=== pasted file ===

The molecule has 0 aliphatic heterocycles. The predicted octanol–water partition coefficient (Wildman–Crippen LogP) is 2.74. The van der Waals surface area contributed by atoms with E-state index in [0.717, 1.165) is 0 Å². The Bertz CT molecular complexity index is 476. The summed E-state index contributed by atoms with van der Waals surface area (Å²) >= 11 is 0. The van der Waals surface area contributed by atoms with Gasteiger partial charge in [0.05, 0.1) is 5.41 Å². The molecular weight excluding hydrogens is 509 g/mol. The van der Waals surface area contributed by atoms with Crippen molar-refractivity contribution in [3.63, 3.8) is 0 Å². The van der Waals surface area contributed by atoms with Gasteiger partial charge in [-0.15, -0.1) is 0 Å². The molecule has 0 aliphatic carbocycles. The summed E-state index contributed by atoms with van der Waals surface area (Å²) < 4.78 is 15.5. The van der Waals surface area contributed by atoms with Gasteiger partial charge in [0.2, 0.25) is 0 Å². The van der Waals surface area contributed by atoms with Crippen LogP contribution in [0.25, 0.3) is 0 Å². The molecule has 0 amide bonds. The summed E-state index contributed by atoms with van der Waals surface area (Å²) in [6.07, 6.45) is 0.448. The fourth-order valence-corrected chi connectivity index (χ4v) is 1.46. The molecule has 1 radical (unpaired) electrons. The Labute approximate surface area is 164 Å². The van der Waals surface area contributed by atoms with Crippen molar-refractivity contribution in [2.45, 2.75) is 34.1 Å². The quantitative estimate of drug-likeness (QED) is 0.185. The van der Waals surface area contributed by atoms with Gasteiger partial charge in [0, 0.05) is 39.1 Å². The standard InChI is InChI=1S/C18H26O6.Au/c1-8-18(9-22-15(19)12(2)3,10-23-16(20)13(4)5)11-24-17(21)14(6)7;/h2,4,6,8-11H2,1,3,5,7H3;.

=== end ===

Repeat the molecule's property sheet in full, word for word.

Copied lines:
The molecule has 0 aliphatic heterocycles. The predicted octanol–water partition coefficient (Wildman–Crippen LogP) is 2.74. The van der Waals surface area contributed by atoms with E-state index in [0.717, 1.165) is 0 Å². The Bertz CT molecular complexity index is 476. The summed E-state index contributed by atoms with van der Waals surface area (Å²) >= 11 is 0. The van der Waals surface area contributed by atoms with Gasteiger partial charge in [0.05, 0.1) is 5.41 Å². The molecular weight excluding hydrogens is 509 g/mol. The van der Waals surface area contributed by atoms with Crippen molar-refractivity contribution in [3.63, 3.8) is 0 Å². The van der Waals surface area contributed by atoms with Gasteiger partial charge in [-0.15, -0.1) is 0 Å². The molecule has 0 aliphatic carbocycles. The summed E-state index contributed by atoms with van der Waals surface area (Å²) < 4.78 is 15.5. The van der Waals surface area contributed by atoms with Gasteiger partial charge in [0.2, 0.25) is 0 Å². The van der Waals surface area contributed by atoms with Crippen LogP contribution in [0.25, 0.3) is 0 Å². The molecule has 0 amide bonds. The summed E-state index contributed by atoms with van der Waals surface area (Å²) in [6.07, 6.45) is 0.448. The fourth-order valence-corrected chi connectivity index (χ4v) is 1.46. The molecule has 1 radical (unpaired) electrons. The Labute approximate surface area is 164 Å². The van der Waals surface area contributed by atoms with Crippen molar-refractivity contribution in [2.45, 2.75) is 34.1 Å². The quantitative estimate of drug-likeness (QED) is 0.185. The van der Waals surface area contributed by atoms with Gasteiger partial charge in [0, 0.05) is 39.1 Å². The standard InChI is InChI=1S/C18H26O6.Au/c1-8-18(9-22-15(19)12(2)3,10-23-16(20)13(4)5)11-24-17(21)14(6)7;/h2,4,6,8-11H2,1,3,5,7H3;.